King tides, atmospheric river, sneaker waves, oh my!

King tides, atmospheric river, sneaker waves, oh my!

Today’s weather and tides are wreaking havoc in coastal Oregon and Washington today as an atmopsheric river dumps up to 10 inches of rain in our area. We’ll talk about what ships do when the weather gets awful, and what to expect if you’re on land.

New Year’s Eve Ship Horns on the Columbia

New Year’s Eve Ship Horns on the Columbia

Astoria embraced a long standing tradition again this New Year’s Eve, ushering in the new year in maritime style on the Columbia River. ‘Round midnight, an ethereal mix of sonorous ship horns, spontaneous fireworks and midnight revelers in the streets filled the air, transforming a typically rainy Pacific Northwest winter night into something special to be remembered.

Note: if you want to skip ahead to hear the New Year’s ship horns segment, listen in at about [2:49] in the recording.

Situational awareness – an essential quality for mariners

Situational awareness – an essential quality for mariners

Today’s show is about situational awareness, the skill of paying attention to what’s happening around you even when your tendency might be to daydream. It’s a factor in maritime accidents, and avoiding them, and is just part of the challenging work that mariners do. We’ll talk about how maritime accidents can happen. And how mariners think ahead to avoid problems, in a work environment where tremendous forces are at play.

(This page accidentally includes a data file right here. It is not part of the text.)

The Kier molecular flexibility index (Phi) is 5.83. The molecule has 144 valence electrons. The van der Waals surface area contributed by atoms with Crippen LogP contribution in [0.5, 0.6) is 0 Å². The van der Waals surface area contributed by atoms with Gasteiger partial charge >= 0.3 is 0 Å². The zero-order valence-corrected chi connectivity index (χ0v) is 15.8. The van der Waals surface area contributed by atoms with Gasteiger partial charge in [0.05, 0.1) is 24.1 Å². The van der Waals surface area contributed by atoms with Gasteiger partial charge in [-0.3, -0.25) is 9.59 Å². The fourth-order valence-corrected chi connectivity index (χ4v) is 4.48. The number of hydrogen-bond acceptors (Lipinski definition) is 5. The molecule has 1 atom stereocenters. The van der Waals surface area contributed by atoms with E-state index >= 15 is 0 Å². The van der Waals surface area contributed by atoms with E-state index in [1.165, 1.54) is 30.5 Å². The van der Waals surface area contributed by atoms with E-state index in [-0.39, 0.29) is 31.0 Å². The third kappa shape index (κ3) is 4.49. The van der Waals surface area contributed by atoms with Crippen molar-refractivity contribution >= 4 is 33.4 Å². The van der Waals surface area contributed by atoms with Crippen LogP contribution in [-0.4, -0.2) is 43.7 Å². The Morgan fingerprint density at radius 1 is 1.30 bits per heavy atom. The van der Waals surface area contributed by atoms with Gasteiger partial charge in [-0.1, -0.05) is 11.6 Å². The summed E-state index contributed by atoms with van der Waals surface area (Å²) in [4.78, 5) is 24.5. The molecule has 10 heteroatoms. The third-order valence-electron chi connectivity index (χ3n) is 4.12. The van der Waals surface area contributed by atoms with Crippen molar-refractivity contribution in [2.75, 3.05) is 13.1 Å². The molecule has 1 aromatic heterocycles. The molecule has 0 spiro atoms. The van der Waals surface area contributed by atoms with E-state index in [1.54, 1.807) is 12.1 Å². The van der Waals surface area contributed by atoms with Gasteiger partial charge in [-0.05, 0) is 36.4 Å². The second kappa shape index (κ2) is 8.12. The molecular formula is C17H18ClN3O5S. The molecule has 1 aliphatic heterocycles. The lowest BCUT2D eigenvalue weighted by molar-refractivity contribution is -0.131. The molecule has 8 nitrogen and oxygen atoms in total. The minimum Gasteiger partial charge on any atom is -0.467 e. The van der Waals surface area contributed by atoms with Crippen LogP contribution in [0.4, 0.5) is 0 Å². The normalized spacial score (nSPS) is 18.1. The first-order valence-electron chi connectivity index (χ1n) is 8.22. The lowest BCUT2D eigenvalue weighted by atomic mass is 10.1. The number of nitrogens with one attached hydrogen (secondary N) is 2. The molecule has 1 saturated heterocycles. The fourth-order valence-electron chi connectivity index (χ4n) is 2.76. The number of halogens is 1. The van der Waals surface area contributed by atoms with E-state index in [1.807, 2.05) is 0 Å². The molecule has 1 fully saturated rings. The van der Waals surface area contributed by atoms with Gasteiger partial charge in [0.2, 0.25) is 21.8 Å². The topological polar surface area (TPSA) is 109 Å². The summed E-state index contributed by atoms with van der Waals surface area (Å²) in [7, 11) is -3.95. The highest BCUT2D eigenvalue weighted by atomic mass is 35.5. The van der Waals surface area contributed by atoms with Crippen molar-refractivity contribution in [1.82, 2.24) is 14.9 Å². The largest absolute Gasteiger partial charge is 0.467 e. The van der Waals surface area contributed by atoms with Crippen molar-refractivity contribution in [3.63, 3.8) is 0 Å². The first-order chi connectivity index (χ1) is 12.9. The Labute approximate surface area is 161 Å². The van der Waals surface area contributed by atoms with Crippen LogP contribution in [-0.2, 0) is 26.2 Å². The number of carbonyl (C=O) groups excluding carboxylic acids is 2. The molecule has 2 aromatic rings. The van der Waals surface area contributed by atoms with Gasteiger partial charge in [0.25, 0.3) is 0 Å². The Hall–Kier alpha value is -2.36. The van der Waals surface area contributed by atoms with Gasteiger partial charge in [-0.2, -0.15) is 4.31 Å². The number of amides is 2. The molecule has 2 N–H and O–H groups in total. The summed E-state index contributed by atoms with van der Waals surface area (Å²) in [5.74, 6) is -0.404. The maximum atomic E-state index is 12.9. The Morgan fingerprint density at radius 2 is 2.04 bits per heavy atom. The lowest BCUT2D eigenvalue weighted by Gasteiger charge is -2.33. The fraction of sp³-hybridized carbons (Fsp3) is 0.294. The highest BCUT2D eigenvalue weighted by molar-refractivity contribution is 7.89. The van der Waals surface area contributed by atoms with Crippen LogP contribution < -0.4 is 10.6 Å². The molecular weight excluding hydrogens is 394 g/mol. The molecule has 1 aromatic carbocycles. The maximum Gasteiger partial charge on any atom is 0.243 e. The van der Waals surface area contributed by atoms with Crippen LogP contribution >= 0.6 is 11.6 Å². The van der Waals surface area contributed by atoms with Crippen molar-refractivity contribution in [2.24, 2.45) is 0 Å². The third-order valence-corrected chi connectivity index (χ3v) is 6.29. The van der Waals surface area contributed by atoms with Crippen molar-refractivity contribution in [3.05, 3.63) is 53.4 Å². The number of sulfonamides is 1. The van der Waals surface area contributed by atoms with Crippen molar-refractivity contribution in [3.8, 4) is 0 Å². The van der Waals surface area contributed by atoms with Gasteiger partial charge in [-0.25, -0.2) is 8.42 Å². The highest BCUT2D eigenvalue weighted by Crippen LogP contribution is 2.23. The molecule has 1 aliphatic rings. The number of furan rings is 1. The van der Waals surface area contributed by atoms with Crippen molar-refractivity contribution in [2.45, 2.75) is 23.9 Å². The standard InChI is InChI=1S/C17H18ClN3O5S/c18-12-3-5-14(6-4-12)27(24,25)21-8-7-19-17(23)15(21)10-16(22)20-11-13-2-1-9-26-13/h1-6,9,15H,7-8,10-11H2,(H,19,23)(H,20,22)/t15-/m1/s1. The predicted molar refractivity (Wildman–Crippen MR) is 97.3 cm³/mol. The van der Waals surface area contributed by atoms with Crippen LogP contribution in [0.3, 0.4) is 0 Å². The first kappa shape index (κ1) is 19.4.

The 114th anniversary of the wreck of the Peter Iredale

The 114th anniversary of the wreck of the Peter Iredale

Yesterday marked the 114th anniversary of the wreck of the sailing cargo ship Peter Iredale, which ran ashore in foggy conditions on the ocean beach at Clatsop Spit on October 25, 1906. Parts of her steel frame remain on the beach as a reminder of the hazards of operating ships in the Graveyard of the Pacific. Today we remember the Iredale in the words and music, fromĀ  local historian Frank Lehn, and local band the Brownsmead Flats.

Photo courtesy of historian Frank Lehn and the Long Peninsula Friends of Facebook.